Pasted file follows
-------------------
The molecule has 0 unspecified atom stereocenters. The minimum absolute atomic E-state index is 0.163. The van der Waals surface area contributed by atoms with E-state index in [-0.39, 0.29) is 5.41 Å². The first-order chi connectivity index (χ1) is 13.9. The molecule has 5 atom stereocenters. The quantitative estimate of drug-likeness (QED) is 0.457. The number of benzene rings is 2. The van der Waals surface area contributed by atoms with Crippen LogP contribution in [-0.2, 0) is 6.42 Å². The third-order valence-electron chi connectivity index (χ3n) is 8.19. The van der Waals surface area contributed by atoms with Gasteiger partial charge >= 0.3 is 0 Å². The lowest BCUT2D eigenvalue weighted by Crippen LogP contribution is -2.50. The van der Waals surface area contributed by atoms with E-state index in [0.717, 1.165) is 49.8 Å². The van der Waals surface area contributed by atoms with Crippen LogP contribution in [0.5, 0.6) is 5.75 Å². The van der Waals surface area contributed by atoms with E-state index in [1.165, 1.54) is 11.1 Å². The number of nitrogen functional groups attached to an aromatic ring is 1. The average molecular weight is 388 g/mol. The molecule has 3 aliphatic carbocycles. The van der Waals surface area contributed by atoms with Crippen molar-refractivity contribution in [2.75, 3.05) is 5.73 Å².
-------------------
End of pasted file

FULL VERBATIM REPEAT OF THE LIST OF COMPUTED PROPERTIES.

The molecule has 0 unspecified atom stereocenters. The minimum absolute atomic E-state index is 0.163. The van der Waals surface area contributed by atoms with E-state index in [-0.39, 0.29) is 5.41 Å². The first-order chi connectivity index (χ1) is 13.9. The molecule has 5 atom stereocenters. The quantitative estimate of drug-likeness (QED) is 0.457. The number of benzene rings is 2. The van der Waals surface area contributed by atoms with Crippen LogP contribution in [-0.2, 0) is 6.42 Å². The third-order valence-electron chi connectivity index (χ3n) is 8.19. The van der Waals surface area contributed by atoms with Gasteiger partial charge >= 0.3 is 0 Å². The lowest BCUT2D eigenvalue weighted by Crippen LogP contribution is -2.50. The van der Waals surface area contributed by atoms with E-state index in [0.717, 1.165) is 49.8 Å². The van der Waals surface area contributed by atoms with Crippen LogP contribution in [0.5, 0.6) is 5.75 Å². The van der Waals surface area contributed by atoms with E-state index in [1.165, 1.54) is 11.1 Å². The number of nitrogen functional groups attached to an aromatic ring is 1. The average molecular weight is 388 g/mol. The molecule has 3 aliphatic carbocycles. The van der Waals surface area contributed by atoms with Crippen molar-refractivity contribution in [2.75, 3.05) is 5.73 Å².